A 2014 paper (revised 2019) titled “Learning Fast or Slow?” analyzed the complete transaction history of the Taiwan Stock Exchange between 1992 and 2006. It looked at the ongoing performance of day traders in this sample, and found that 97% of day traders can expect to lose money from trading, and more than 90% of all day trading volume can be traced to investors who predictably lose money. Additionally, it tied the behavior of gamblers and drivers who get more speeding tickets to overtrading, and cited studies showing that legalized gambling has an inverse effect on trading volume.

A 2019 research study (revised 2020) called “Day Trading for a Living?” observed 19,646 Brazilian futures contract traders who started day trading from 2013 to 2015, and recorded two years of their trading activity. The study authors found that 97% of traders with more than 300 days actively trading lost money, and only 1.1% earned more than the Brazilian minimum wage ($16 USD per day). They hypothesized that the greater returns shown in previous studies did not differentiate between frequent day traders and those who traded rarely, and that more frequent trading activity decreases the chance of profitability.

These studies show the wide variance of the available data on day trading profitability. One thing that seems clear from the research is that most day traders lose money .

Millionaire Media 66 W Flagler St. Ste. 900 Miami, FL 33130 United States (888) 878-3621 This is for information purposes only as Millionaire Media LLC nor Timothy Sykes is registered as a securities broker-dealer or an investment adviser. No information herein is intended as securities brokerage, investment, tax, accounting or legal advice, as an offer or solicitation of an offer to sell or buy, or as an endorsement, recommendation or sponsorship of any company, security or fund. Millionaire Media LLC and Timothy Sykes cannot and does not assess, verify or guarantee the adequacy, accuracy or completeness of any information, the suitability or profitability of any particular investment, or the potential value of any investment or informational source. The reader bears responsibility for his/her own investment research and decisions, should seek the advice of a qualified securities professional before making any investment, and investigate and fully understand any and all risks before investing. Millionaire Media LLC and Timothy Sykes in no way warrants the solvency, financial condition, or investment advisability of any of the securities mentioned in communications or websites. In addition, Millionaire Media LLC and Timothy Sykes accepts no liability whatsoever for any direct or consequential loss arising from any use of this information. This information is not intended to be used as the sole basis of any investment decision, nor should it be construed as advice designed to meet the investment needs of any particular investor. Past performance is not necessarily indicative of future returns.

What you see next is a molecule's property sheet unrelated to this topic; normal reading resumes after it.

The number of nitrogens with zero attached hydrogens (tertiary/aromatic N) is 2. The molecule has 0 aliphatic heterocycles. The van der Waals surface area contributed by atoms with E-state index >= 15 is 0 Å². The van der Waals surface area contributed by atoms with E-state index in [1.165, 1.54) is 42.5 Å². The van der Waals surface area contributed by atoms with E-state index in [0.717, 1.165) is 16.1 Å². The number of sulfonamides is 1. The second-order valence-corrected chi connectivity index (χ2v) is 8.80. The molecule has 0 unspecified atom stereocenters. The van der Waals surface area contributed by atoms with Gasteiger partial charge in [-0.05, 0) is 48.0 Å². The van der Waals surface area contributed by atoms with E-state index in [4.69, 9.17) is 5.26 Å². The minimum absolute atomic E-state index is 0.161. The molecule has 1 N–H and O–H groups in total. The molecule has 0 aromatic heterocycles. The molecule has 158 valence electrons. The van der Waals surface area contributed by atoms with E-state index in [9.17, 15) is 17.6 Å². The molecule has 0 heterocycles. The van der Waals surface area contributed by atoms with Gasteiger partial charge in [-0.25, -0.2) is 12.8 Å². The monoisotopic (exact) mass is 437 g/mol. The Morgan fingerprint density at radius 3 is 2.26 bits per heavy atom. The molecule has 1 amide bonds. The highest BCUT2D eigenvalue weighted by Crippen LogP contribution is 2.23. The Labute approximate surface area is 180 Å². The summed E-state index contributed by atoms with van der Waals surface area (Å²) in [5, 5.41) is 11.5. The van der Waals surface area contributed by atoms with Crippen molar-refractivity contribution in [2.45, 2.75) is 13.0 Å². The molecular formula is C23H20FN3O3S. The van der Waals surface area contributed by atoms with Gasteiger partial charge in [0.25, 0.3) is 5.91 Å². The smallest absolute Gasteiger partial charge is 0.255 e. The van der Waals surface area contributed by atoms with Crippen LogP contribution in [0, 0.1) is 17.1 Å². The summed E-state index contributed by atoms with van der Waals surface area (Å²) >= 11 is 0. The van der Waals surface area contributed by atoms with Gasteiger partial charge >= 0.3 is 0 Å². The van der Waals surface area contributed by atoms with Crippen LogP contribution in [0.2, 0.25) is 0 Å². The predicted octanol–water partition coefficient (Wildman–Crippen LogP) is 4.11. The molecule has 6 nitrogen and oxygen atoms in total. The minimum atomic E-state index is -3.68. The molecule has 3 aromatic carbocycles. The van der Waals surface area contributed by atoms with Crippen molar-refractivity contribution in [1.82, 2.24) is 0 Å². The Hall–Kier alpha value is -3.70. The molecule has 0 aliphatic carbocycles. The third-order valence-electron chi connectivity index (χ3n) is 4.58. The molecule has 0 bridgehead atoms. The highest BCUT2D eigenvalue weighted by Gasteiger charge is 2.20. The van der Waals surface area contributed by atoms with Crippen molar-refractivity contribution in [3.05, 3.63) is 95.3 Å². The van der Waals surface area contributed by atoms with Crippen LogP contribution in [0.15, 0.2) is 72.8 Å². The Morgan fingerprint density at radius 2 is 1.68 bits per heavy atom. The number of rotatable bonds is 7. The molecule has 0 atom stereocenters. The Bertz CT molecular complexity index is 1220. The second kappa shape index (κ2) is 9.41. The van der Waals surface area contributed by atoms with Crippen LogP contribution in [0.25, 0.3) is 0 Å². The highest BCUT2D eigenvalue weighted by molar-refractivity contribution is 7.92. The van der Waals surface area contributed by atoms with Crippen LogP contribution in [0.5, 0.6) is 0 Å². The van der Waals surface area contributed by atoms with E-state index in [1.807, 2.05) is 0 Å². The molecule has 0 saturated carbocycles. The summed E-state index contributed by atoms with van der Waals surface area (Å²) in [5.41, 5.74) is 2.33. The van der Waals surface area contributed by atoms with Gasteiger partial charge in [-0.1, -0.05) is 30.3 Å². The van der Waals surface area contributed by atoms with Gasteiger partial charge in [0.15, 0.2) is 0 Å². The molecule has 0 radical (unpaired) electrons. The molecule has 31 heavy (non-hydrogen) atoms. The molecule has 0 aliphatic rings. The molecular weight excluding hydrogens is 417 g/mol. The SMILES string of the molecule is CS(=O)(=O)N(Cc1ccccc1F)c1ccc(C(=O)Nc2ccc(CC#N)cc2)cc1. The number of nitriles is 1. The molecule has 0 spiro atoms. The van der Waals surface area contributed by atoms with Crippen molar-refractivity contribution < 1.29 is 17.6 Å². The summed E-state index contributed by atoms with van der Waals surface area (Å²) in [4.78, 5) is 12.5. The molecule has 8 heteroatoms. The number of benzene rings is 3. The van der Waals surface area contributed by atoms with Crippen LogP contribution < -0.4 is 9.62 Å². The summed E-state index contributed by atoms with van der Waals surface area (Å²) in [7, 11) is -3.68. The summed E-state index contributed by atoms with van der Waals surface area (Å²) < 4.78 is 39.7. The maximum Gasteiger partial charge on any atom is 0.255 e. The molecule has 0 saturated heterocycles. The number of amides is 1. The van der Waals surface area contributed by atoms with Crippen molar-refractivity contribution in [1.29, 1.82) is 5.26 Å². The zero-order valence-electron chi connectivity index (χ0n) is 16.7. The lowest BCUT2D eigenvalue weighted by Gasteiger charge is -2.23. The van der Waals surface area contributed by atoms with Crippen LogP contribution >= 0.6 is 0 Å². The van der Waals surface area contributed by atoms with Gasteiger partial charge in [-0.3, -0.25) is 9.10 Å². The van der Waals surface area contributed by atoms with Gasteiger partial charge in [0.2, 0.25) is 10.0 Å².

Citations for Disclaimer

Barber, Brad M. and Odean, Terrance, Trading is Hazardous to Your Wealth: The Common Stock Investment Performance of Individual Investors. Available at SSRN: “Day Trading for a Living?”

Barber, Brad M. and Lee, Yi-Tsung and Liu, Yu-Jane and Odean, Terrance and Zhang, Ke, Learning Fast or Slow? (May 28, 2019). Forthcoming: Review of Asset Pricing Studies, Available at SSRN: “https://ssrn.com/abstract=2535636”

Chague, Fernando and De-Losso, Rodrigo and Giovannetti, Bruno, Day Trading for a Living? (June 11, 2020). Available at SSRN: “https://ssrn.com/abstract=3423101”